17th April – Balsas to somewhere on the road past Limon
This was a tough day of cycling up hill through semi-desert and intense heat. It reminded me so much of the beginning of the trip on the desert in Mexico, I can not believe it’s been nearly a year. Back to having anxiety about how much water we are carrying, even when you have enough it still worries me, although the heat doesn’t bother me too much. The views were amazing and I loved the dramatic landscape, so I was happy. We made it to the first shop and restaurant around lunch time and just basked in the shade, we basked so much that we just couldn’t force ourselves up, we stayed for about 2 hours. We’d climbed so much the climate was a bit cooler now, there was more greenery and some trickling streams, these signs of life make me relax a little more. Jo and I had a little disagreement, she had wanted to stop in the last village before another big up hill, I had wanted to keep on trucking. I can be a slave driver, we kept on going. This worked out well in the end as we found a lovely little spot off a side road with amazing views of the valley. We slept so well, no noise of cars or dogs, perfect temperature. We resolved to try and camp wild a little more in the future.
18th April – somewhere to 18km past Celedin
When in doubt, honk it out.
Around 15km (3 hours more) of up hill on east gradients and more breathtaking views made for a lovely start to the day. The roads are so narrow and there are so many blind corners that cars just honk loudly before going round a corner, it reminded me a bit of how cyclists do the same whilst riding along Regent’s Canal in London… oh, home, I love you. We stopped at the top of the mountain, it was good Friday which is a national holiday too, so there were lots of families out playing football, and people seemed to be enjoying plates of cheese and honey – the one thing that the restaurant at the top of the mountain sold, we first thought it was brains, and had to ask. It was pretty tasty, and good to eat something other than porridge, rice, eggs, bread which we have been eating on repeat.
A nice little down hill into Celedin (but luckily not too much of a loss in height). Everyone seemed to be enjoying a day off work and there were lots of big hat wearing locals to make us smile. That day, and the following day we were given the most delicious vegetable and bean soup to accompany our meal, plates are now coming with salad and lots of avocado, and lunch is often served with juice too…. this all came in at equivalent to £1. There was so much food we decantered it into my Tupperware box, and that was dinner sorted too.
Up hill on full stomachs out of Celedin, we’d done about 18km and had to stop because of the rain, and with no villages in sight we took to asking at a house where I could see some shelter was available. This was a really humble campesino family who were incredibly kind and gave us a room indoors for us to sleep. They also shared their food with us – giant plate of steaming hot boiled potatoes and a cup of tea, which were so good, we were cold and wet and appreciated the warmth. Their home was made of mud and straw, their floor was just the earth, there were no windows and we were actually colder inside than outside. In the kitchen they ate whilst sat on the floor. Guinea Pigs (cuyes) lived in the corner of the kitchen (uncaged) which would be a meal at some point.
19th April – place to Cajamarca
The family insisted we ate with them – they mixed flour with hot water and ate this dough with a spoon, we had our oats so we ate this instead, I love cake mix but wasn’t too into the idea of eating dough, they did insist we eat some of their stale bread and corn on the cob (choclo). I always love eating corn that way. A bit more up hill until we reached the 3050m pass, a bit of down into a village that had a cattle market going on. There was a mutual intrigue – the locals staring at us, and us checking out what’s going on. We treated ourselves to nuts and ice cream in the market before heading on, more up hill for a couple of hours, before a gradual down into the town of Encanada. Here Jukka, the Finnish cyclist overtook me on the down hill, it was great to bump into him again. We all ate lunch together, he told us that it was down hill then flat to get to Cajamarca, so we should ride with him to try and get there in one day, we all sped off together… motivated to arrive in the city of Cajamarca as some rest days would follow.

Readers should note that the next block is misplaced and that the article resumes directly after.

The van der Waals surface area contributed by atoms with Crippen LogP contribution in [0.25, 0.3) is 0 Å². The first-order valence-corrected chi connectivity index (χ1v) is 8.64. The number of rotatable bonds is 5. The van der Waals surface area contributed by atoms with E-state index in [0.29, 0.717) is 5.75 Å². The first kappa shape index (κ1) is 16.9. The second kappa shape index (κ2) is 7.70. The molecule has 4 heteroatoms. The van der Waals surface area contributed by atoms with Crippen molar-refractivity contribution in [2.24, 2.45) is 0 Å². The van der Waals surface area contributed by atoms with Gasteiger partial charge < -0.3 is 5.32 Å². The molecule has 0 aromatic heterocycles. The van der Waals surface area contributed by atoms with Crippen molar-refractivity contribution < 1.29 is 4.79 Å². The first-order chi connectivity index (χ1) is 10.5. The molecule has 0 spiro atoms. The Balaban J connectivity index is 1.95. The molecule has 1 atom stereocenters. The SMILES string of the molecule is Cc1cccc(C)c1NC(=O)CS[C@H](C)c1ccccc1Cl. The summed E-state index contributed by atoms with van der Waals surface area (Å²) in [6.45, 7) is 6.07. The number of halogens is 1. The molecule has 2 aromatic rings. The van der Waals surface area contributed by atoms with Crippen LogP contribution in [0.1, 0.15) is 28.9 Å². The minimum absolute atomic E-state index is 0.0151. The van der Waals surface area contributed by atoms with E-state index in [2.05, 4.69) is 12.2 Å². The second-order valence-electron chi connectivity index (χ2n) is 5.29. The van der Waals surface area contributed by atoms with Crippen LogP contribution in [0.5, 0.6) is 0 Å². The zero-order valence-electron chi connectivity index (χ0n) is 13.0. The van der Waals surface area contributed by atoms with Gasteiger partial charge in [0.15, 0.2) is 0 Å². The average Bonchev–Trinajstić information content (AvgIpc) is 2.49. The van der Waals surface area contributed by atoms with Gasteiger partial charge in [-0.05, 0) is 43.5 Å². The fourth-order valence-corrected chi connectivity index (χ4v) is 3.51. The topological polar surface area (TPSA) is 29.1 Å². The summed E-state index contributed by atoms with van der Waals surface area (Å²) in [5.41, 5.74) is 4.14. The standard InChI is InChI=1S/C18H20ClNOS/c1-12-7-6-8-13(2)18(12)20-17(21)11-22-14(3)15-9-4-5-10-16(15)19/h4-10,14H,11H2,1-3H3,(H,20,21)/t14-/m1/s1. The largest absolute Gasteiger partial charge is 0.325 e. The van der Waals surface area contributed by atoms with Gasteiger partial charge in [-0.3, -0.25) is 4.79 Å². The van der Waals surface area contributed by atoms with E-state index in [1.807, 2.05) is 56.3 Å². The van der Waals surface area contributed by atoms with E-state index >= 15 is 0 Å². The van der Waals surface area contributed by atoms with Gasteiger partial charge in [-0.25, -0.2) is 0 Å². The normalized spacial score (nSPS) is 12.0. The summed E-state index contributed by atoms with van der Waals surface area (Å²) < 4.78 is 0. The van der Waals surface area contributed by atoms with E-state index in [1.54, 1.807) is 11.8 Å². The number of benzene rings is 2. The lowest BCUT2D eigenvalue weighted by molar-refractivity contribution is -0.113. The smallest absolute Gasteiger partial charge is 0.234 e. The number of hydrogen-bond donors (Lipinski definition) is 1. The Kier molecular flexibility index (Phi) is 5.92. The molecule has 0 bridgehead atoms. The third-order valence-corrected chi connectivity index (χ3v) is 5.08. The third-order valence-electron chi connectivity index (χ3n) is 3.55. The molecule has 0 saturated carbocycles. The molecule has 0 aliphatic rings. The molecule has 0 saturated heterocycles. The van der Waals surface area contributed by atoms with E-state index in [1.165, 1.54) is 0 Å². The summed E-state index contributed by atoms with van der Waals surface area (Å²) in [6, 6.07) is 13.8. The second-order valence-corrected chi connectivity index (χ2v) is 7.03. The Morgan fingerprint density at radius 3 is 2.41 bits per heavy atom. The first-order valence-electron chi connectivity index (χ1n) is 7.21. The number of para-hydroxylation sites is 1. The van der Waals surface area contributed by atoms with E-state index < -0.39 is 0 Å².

20th – 23rd April – Cajamarca.
I am writing this still in Cajamarca. I have loved this place, it first of all seemed so strange that the morning we had arrived we had been eating with campesinos and that evening we were in a bar in a city, doing something I would do on a Saturday night in London with my friends. It’s not too big, beautiful architecture, great climate and surrounded by mountains. I will save the photos and stories of Cajamarca for the next blog. We have been loving the markets here – the city is a cornucopia – nuts, berries, juices, quinoa, great dairy products. All produced locally, women selling for next to nothing on the streets, and in the local markets. Virtuous jobs I have completed over the past few days include getting some clothes and shoes repaired, writing, route planning, skyping. Oh, and spending half a day in the post office sending a package home, I am trying really hard to lighten my load to make these mountains a bit easier. I’ve had to be a bit ruthless, but after almost a year on the road I am quite confident about the things I really need.
So that has been the first 2 weeks in Peru, it’s been so varied, the people, the landscape, the food, all of it beautiful and making me fall in love with bike touring even more each day. We now have bigger mountains ahead, the Cordillera Blancas, a mecca for bike travelers. I feel confident and excited about what the rest of Peru has in store.
- It ain’t over til it’s over
- Clouds, Colour and Cariño